Cracking the Chocolate Code

In recent years, scientists have decoded the cacao genome; but there's another code all chocolate lovers should know the basics of...

According to Forrest Gump, "Life is like a box of chocolates. You never know what you're gonna get." That's a nice sentiment, but not necessarily true. If you're careful and knowledgeable, you can get a basic idea of what you're gonna get just by looking.

Let's take a closer look.

Hoping for the Best

Probably the easiest way to tell what's supposed to be in each slot is to look at the inside of the box's lid. If you're lucky, the chocolatier has included a little schematic showing where everything is. But that's almost like cheating, and some candy makers don't do it anyway.

Besides, what if someone gives you a bunch of loose chocolates? How do tell the goodies apart? Personally, I favor the surprise element, and just hope no one's been experimenting with chocolate-covered insects or fish... which, sadly, do exist (as you'll know, if you read this site much).

Bumps and Lumps

Sure, you can tell the type of exterior chocolate, more or less, just by looking at its shade. But what about what's inside? Well, the most obvious way is to determine the surface configuration and use your common sense. Are there large bumps? Probably has nuts in it. Lots of small bumps? That's coconut, no doubt.

If a chocolate is in a full wrapper, it's probably a soft, gooey candy, like a cordial. If it's in a cup (think cupcakes), it's very likely a peanut butter cup or something similar. Is it spherical, lumpy, and dusted with cocoa powder? It's a truffle.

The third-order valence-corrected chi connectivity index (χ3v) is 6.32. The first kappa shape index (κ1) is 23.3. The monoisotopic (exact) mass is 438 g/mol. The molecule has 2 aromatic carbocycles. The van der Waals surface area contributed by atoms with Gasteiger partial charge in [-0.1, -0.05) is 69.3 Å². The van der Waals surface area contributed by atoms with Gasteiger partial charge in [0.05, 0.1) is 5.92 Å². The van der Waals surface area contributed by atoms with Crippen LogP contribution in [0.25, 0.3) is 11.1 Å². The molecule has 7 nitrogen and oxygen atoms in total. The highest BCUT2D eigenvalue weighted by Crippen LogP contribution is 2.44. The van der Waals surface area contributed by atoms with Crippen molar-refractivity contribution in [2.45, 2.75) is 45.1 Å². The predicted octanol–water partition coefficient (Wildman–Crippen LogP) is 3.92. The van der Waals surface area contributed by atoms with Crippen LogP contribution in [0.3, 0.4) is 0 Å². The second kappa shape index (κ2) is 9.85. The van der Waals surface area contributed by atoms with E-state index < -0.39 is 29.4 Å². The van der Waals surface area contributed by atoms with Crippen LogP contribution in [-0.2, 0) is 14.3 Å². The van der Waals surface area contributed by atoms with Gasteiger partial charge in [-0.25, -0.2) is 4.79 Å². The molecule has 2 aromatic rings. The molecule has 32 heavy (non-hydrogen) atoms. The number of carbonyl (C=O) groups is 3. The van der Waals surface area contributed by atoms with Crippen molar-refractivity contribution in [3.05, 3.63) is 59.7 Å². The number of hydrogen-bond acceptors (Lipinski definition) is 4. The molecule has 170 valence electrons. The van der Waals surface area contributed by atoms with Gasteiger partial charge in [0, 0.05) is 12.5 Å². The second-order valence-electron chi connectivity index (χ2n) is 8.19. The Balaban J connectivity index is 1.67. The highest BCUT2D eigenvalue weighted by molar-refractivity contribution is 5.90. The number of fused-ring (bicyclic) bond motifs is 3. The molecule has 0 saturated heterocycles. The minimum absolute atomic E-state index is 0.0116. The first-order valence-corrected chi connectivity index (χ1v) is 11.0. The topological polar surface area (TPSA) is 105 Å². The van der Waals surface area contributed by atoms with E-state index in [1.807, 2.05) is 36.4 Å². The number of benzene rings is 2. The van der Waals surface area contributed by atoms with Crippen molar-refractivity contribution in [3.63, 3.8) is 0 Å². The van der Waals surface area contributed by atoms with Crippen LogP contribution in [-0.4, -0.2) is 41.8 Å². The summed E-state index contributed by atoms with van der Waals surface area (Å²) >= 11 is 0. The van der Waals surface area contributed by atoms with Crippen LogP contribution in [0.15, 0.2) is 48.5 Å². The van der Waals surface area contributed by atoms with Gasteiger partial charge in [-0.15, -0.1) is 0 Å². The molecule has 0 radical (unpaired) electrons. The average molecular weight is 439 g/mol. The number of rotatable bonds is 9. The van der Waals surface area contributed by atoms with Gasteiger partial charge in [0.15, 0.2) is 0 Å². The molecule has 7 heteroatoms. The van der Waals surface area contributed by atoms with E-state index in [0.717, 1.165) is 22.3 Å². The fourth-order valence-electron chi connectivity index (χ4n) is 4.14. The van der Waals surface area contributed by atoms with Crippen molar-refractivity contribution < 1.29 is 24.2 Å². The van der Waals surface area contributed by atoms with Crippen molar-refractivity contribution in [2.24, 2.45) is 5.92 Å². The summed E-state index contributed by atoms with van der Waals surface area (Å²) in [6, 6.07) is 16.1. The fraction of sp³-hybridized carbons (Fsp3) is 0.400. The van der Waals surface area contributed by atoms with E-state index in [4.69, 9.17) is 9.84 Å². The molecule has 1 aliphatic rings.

But What About the Squiggle Code?

While there may have been a universal "squiggle" code for chocolates once, no one really uses it today. Confectioners do tend to use consistent codes within their own company, but while a square chocolate with single swirl on top may indicate a nougat here, it could be a strawberry crème over there.

If you're the unadventurous type, you could learn the code for a specific company and stick to its products exclusively... but if you were unadventurous, you wouldn't be a choco extremo, now would you? Live a little! Take some chances!

Within reasonable guidelines, of course. If you're allergic to pecans, you'll want to be able to recognize pecan turtles at a glance.

A Quick Guide

Back in 1987, Cecil Adams of The Straight Dope researched the squiggle code. He found that there were still some universals then, but that mechanization was washing them away:

Fair warning: this article is over 20 years old, so it's likely that even the codes immortalized there have changed over time. So if you're really worried about that box of chocolates, I recommend using the other methods to identify the types.

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